Tax Law and Culture: Big Countries and One Small One

Is tax law universal, or does it vary according to the legal and general culture of the country in question?  What happens when tax norms developed in one context are moved or “transplanted” into another?  Two scholars, one writing about a small country and one about a very big one, have endeavored to provide an answer.

The small country project is by Assaf Likhovski and concerns the income tax in pre-State Israel (or if one prefers, Israel and Palestine), specifically, the era of the British Mandate (1923-48).  During this period the British—who still controlled a substantial portion of the world’s land and population—imported an essentially uniform, “one size fits all” income tax code to Palestine and other colonial territories.  But of course, it didn’t work out that way: the peculiarities of the Middle East, which ranged from unique or at least different business forms to what might be called a diffident attitude toward paying taxes, rendered the system quite different in practice than it would have been in Britain, India, or another location.  Particularly interesting was the imposition (or more properly, the attempt to impose) a uniform system on the country’s Jewish and Arab populations: the Jews feared that their Western-style economic arrangements would provide a juicier revenue target than the Arabs’ more traditional (and often noncash) transactions, so that the tax issue became yet another source of distrust between the two communities.  There is an irony here, in that the Jewish community’s superior tax-raising capacity was ultimately to prove an advantage in the 1948 and later wars with neighboring Arabs; but that is another story.

Likhovski’s piece is valuable as description but also as theory, because it emphasizes the difference between formal and real-world law—what he calls “law in action”—in  tax and other fields. When the latter is taken into account, superficially similar tax systems become more different and often diverge rather than converge in practical outcomes. This is a well-known phenomenon in comparative law, but apt to be forgotten in tax, and the reminder is both useful and significant.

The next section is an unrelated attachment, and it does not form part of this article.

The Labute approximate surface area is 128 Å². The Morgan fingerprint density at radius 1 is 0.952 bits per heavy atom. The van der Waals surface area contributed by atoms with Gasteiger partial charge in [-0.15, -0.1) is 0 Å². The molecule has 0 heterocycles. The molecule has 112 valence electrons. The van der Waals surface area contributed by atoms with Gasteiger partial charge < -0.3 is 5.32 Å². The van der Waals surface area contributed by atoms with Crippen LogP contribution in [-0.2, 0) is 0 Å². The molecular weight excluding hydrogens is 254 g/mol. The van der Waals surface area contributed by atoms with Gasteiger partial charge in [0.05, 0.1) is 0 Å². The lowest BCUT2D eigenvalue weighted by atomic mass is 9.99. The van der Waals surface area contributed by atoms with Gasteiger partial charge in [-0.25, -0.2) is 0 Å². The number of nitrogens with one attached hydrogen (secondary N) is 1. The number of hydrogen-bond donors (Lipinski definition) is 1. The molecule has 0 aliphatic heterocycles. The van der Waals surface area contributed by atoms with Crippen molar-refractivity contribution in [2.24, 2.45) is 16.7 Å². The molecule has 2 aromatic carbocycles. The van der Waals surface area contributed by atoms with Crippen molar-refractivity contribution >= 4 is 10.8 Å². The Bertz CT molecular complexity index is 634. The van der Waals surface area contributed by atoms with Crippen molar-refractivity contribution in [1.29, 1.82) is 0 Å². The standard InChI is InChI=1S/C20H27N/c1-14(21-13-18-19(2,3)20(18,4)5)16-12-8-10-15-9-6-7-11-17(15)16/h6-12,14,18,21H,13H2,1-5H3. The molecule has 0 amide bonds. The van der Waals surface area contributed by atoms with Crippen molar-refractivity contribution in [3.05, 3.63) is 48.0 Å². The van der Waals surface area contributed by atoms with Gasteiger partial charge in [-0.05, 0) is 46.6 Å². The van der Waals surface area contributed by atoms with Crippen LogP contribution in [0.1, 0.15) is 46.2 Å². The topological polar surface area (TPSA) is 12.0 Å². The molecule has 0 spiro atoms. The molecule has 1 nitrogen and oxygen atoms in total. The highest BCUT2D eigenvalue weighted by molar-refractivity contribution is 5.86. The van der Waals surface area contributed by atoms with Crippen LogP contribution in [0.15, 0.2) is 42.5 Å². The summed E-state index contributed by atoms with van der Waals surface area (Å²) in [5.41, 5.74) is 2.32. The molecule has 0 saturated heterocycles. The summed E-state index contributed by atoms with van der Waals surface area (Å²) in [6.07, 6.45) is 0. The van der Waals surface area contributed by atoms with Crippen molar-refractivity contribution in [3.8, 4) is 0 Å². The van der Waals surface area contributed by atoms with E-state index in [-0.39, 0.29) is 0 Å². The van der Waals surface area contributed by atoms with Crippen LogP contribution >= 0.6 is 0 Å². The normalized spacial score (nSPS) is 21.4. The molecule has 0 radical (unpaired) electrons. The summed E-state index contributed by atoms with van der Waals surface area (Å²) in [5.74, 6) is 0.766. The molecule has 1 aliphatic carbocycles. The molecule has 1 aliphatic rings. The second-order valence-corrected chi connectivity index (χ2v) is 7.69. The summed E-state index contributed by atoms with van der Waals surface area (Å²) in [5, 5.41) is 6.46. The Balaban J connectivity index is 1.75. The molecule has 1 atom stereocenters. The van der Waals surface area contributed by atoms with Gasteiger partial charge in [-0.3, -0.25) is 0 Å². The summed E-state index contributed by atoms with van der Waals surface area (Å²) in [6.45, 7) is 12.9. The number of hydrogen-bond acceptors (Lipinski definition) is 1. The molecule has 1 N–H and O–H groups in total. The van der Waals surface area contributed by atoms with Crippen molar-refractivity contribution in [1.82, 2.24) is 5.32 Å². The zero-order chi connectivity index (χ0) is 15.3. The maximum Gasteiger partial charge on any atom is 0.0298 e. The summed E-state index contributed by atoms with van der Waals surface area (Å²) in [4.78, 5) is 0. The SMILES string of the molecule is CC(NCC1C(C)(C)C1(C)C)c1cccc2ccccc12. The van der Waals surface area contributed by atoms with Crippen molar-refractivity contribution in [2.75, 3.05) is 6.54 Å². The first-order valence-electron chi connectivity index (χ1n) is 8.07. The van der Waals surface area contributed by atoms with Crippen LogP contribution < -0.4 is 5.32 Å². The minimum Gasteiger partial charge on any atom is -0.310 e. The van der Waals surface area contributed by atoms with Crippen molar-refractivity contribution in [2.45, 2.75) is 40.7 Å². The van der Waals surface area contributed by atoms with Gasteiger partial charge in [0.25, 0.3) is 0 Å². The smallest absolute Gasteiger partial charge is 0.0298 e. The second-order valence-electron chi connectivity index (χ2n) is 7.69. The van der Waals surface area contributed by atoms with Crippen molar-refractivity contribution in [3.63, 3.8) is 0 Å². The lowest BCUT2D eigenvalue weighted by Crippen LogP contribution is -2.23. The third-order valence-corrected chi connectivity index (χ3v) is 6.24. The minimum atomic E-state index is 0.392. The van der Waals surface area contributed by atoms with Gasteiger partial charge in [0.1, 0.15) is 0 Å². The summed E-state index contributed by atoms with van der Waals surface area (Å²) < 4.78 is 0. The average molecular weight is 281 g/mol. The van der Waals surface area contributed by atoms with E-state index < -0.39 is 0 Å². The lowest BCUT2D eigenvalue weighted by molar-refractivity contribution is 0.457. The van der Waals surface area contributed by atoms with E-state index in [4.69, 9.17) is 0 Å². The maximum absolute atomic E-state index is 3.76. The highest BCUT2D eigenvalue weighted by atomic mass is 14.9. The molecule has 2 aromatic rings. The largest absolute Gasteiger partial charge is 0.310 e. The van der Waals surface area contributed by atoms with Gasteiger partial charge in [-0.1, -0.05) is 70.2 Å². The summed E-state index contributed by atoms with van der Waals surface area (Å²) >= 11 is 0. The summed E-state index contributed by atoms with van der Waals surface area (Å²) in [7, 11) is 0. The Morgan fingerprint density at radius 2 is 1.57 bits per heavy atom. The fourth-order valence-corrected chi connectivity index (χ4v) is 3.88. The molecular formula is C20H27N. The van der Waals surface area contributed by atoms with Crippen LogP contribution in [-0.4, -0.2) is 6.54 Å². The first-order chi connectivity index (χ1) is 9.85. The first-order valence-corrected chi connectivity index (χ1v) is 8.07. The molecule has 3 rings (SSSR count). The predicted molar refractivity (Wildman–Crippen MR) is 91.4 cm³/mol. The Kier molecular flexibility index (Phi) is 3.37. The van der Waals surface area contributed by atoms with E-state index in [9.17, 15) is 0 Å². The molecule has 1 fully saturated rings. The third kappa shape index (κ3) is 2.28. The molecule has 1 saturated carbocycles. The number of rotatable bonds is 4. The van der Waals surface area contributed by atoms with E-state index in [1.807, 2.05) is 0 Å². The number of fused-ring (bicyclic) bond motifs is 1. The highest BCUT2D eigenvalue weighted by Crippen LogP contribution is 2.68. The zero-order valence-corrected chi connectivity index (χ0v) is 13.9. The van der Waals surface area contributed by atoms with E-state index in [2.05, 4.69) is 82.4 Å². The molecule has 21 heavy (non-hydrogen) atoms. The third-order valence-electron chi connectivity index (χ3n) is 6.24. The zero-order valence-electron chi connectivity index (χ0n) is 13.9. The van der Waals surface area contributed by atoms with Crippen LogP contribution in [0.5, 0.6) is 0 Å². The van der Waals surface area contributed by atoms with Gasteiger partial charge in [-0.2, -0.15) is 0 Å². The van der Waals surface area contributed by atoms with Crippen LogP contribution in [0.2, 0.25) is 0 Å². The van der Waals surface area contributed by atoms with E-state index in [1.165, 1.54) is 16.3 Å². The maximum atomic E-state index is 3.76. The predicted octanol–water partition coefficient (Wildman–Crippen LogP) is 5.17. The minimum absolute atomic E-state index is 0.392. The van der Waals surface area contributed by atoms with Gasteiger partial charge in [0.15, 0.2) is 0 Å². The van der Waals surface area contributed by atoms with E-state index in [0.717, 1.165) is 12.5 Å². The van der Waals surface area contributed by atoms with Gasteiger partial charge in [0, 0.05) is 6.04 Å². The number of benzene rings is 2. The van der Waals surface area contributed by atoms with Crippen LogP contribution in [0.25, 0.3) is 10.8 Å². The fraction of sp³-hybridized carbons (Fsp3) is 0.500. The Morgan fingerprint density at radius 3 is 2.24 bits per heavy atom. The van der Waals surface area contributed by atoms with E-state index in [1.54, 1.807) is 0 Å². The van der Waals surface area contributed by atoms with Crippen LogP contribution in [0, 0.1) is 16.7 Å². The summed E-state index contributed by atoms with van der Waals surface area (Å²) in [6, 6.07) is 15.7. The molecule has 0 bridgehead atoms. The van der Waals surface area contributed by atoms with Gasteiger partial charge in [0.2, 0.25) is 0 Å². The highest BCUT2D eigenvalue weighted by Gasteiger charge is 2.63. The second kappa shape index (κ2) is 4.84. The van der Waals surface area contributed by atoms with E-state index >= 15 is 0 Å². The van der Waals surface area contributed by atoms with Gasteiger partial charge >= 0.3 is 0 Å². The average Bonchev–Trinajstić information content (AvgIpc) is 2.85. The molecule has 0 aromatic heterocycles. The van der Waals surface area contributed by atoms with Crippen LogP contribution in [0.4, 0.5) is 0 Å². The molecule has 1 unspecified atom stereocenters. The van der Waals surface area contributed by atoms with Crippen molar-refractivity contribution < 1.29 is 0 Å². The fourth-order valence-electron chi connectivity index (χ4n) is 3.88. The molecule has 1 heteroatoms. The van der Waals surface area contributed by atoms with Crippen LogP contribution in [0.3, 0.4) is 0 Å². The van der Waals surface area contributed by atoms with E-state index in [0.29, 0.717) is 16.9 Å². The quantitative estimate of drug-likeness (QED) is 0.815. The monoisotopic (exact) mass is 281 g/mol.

The big country—really two big countries—study is by Jinyan Li and concerns the phenomenon of tax avoidance in China and Canada, each of whom enacted a General Anti-Avoidance Rule (GAAR) in the past generation (the United States now has a parallel provision, the so-called Economic Substance Doctrine, in section 7701(o) of the Internal Revenue Code).  Once again the rules, although phrased in similar terms, have been applied in rather different ways, a divergence which Professor Li traces to substantial differences in law, legal institutions, and public and private attitudes toward tax avoidance in the two countries.  Among the more significant differences are the role of the judiciary (central to Canadian tax administration but largely absent in China); the attitude toward tax planning and tax minimization (accepted within limits in Canada but considered a violation of the taxpayer’s patriotic duty in China); and the relatively recent nature of the Chinese income tax.  The study is one of a number that Professor Li has conducted of the Chinese tax system and its divergences from typical Western norms: her unique status as a native Chinese speaker and a Western tax expert has given her access to a range of materials that would be unavailable—or at very least incomprehensible—to most legal scholars.

Professor Li’s and Likhovski’s papers are each important contributions; but the study of tax culture remains in its infancy.  There remains to be done more descriptive work and—no less important—the development of a theoretical framework for comparative tax law and culture which lends coherence to the overall project (see Recent Developments in Comparative Tax Theory).  By taking the initial steps, these works bring us closer to the goal.